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Mooner's HackPro (Gigabyte Z68MX-UD2H-B3 in Mac Pro case)

Joined
Jun 8, 2011
Messages
83
Motherboard
HackPro
CPU
Core 2 Quad
Graphics
nVidia
Mac
Classic Mac
Mobile Phone
Hi Everyone-

Special thanks to AquaMac and other HackPro builders. Your beautiful Mac Pro mods have inspired me to give it a try. :idea:

Here is my build:

Mac Pro (2009) case
CPU: Intel Core i7 2600K
Mobo: Gigabyte Z68MX-UD2H-B3
GPU: Gigabyte GV-R687OC-1GD HD 6870
RAM: Corsair Vengeance Blue DDR3 8GB (will add more later)
PSU: OCZ ZX-1000
SSD: OCZ RevoDrive PCI-e 50GB
HDD: Hitachi 2TB 7200 RPM x2
DVD: Sony Optiarc CD/DVD SATA AD-7260S-0B
BDR: LG Black Super Multi BD SATA WH12LS30
CPU Heatsink: Scythe Ninja 3

Here are the design objectives:
- Appearance should be as close to stock as reasonably possible
- Accomodate future components without significant effort (e.g. easy Mobo swaps)
- Preserve Apple SATA "hot-swap" harness if possible
- Custom cables for PSU and front panel so it looks like it was intended to be that way
- FAST Hack Pro at a fraction of a real Mac Pro price


Started by fitting the motherboard to the left plate of the Mac Pro. Unlike several posts I saw, I decided not to try and "over disassemble" the Mac Pro case. So I simply snapped out the original motherboard standoffs - but only those standoffs that would block installation of my mATX mobo (in case you are wondering, all you have to do is grab the original standoff with some pliers and wiggle it back and forth a few times - it snaps out easily).

Since I purchased a "stripped" case, it did not come with screws that fit the original standoffs -- the odd sized M3.5x7.5 screws are a little hard to find. So, I simply used the much loved JBWeld epoxy to attach PC-standard motherboard standoffs. I affixed the standoffs to the motherboard using normal screws and dabbed the JBWeld to the bottom of the screws. Then carefully placed the mobo in the Mac Pro case. Then I lifted out the motherboard -- seeing where the standoffs left marks of epoxy, I placed a dime-sized dollop of epoxy on each of those spots. Then I reinstalled the motherboard and used a PCI-e card to ensure proper alignment. Left it overnight to cure and harden. I am VERY SATISFIED with the results!



I removed the motherboard to begin case mods (metal shavings + mobo = bad idea). Here are the new standoffs epoxied to the base plate.



Originally, I intended to make the power supply mods 100% internal to the Mac Pro case -- preserving the external power connector. However, I found that Apple's power connector takes up a lot of space in the back of the case and the OCZ 1KW PSU is already a little too big for the available space.



So, I opted to cut out the rear panel to accommodate an ATX-format PSU like any other PC case. Turns out that is actually rather simple.


Also wanted to preserve the ATX mobo connector cover -- but started to realize that there was no easy way to do that. All the other contributors fail to mention why -- the ATX motherboard standard places the rear connectors flush with the rear edge of the board. The Mac Pro motherboard places the connectors much further back -- making it impractical to try and place the mobo connectors flush with the back panel. If you look at the photo above with the mobo fitted, you can see that there is at least an inch between the ATX mobo connector location and the Mac Pro's back panel.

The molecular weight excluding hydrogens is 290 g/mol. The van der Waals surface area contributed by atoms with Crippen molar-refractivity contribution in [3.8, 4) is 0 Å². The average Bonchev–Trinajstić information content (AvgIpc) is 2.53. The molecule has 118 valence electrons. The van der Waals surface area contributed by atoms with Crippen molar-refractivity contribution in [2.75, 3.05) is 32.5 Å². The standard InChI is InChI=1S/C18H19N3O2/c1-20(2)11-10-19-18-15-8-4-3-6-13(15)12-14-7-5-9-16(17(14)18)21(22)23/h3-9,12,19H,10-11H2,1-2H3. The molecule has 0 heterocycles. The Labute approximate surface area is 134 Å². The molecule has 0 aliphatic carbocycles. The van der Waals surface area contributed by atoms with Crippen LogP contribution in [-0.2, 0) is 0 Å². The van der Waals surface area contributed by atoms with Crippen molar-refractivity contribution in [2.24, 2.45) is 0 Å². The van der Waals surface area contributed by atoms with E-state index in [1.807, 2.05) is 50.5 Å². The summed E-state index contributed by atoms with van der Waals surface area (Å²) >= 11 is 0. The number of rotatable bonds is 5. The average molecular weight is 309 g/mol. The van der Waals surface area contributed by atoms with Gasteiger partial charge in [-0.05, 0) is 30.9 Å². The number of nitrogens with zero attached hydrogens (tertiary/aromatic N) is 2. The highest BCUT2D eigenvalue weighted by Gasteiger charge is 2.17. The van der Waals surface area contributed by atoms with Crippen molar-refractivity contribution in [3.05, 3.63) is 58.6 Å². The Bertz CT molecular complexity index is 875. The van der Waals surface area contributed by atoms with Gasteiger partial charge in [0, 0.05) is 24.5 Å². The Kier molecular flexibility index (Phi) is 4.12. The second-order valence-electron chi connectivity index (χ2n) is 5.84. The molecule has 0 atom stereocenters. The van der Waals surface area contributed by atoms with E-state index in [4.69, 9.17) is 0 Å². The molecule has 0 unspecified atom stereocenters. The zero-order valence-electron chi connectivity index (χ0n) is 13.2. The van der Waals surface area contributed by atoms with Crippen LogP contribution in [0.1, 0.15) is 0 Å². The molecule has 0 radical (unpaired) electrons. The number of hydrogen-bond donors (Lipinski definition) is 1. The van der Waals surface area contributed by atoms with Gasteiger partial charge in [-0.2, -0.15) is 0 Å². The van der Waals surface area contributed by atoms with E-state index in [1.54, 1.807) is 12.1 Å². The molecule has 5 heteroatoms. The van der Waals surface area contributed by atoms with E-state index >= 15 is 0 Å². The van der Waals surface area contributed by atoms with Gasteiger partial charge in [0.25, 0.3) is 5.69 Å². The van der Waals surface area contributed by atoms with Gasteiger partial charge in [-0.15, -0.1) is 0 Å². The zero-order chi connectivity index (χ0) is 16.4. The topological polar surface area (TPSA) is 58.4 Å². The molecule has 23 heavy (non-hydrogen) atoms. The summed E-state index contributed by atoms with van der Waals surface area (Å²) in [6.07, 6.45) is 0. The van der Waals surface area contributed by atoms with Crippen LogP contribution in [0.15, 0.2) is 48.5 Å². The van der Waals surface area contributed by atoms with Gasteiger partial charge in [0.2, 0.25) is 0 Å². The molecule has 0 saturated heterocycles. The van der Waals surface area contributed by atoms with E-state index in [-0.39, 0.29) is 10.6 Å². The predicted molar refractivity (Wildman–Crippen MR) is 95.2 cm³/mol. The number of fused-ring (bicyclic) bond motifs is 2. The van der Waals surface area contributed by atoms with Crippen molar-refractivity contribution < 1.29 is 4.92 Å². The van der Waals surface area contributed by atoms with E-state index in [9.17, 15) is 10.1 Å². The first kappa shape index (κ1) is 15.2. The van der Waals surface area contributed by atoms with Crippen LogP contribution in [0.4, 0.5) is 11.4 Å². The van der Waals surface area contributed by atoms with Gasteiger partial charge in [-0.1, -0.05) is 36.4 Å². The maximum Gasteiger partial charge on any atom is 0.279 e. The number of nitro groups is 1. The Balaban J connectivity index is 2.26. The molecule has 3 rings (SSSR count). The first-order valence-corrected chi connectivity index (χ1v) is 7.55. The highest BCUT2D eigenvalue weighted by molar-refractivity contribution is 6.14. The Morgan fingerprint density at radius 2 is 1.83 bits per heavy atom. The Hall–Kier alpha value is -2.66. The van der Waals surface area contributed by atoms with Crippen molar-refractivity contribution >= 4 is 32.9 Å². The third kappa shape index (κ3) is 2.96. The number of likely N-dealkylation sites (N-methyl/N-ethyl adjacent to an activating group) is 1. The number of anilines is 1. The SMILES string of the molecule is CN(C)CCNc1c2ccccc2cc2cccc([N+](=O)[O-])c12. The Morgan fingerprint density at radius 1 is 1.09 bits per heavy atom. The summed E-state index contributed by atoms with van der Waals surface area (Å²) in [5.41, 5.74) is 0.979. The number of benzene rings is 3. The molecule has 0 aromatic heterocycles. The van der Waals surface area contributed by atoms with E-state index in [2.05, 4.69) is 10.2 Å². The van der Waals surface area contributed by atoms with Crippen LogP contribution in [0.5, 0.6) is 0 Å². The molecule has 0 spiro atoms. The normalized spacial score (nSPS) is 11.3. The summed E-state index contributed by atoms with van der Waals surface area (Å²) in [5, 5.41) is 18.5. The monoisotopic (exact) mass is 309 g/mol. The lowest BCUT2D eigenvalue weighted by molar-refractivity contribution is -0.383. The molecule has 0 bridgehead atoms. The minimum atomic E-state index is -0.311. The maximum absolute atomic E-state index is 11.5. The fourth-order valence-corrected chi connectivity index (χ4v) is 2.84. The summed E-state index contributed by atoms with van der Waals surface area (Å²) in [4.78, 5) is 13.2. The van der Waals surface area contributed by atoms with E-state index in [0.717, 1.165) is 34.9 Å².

Marked it up with a Sharpie:



So had to cut out the area around the mobo connectors -- again, Dremel made quick work of that. Here are the finished holes:


For those of you who are wondering, I used a Dremel fiber cutoff wheel (it looks like a little circle of carbon fiber, but I think it is a fiberglass disk impregnated with silicon carbide). I "used up" 2 cutting wheels by the time I was finished. After cutting, I used a shop vac to suck out the big pieces and used an air compressor to blow out all the remaining stubborn aluminum dust. BE CAREFUL -- the aluminum was VERY HOT after cutting. I found out the hard way... I now have Mac Pro hole pattern branded into my fingers. Let it cool before you touch it.



Since I had to make room for the OCZ power supply, I removed the large fan that was attached to the case behind the optical drive bay. This fan is attached to the vertical brace by 4 rubber pins -- you can remove the fan easily if you use needle-nose pliers to compress the rubber pins before trying to pull the fan out. Do one corner at a time. Try not to break the rubber pins...

I wanted to salvage this fan and attach it to the silver plastic grate at the bottom rear of the case. Since there are no fan mounts there, carefully remove the 4 small screws on the back panel and push out the grate. Then match up with the fan and drill 4 holes in the corners in the mounting hole locations. Then put the rubber pins in those holes and mount the fan to the inside face of the grate -- reinstall the grate and you have a perfect fan mount.




Ok -- so that takes care of most of the physical case mods -- the rest of the work is assembly or "wiring harness" work. I'll cover that in a few days.


EDITED: 2012-07-04 - MobileMe is down forever... Had to re-point my images...
 
Joined
Jun 27, 2011
Messages
21
Mac
Classic Mac
Mobile Phone
i was so ready to click on 'next-page', hahahahhaha nice mods so far, congrats!
 
Joined
Jun 8, 2011
Messages
83
Motherboard
HackPro
CPU
Core 2 Quad
Graphics
nVidia
Mac
Classic Mac
Mobile Phone
Bill of Materials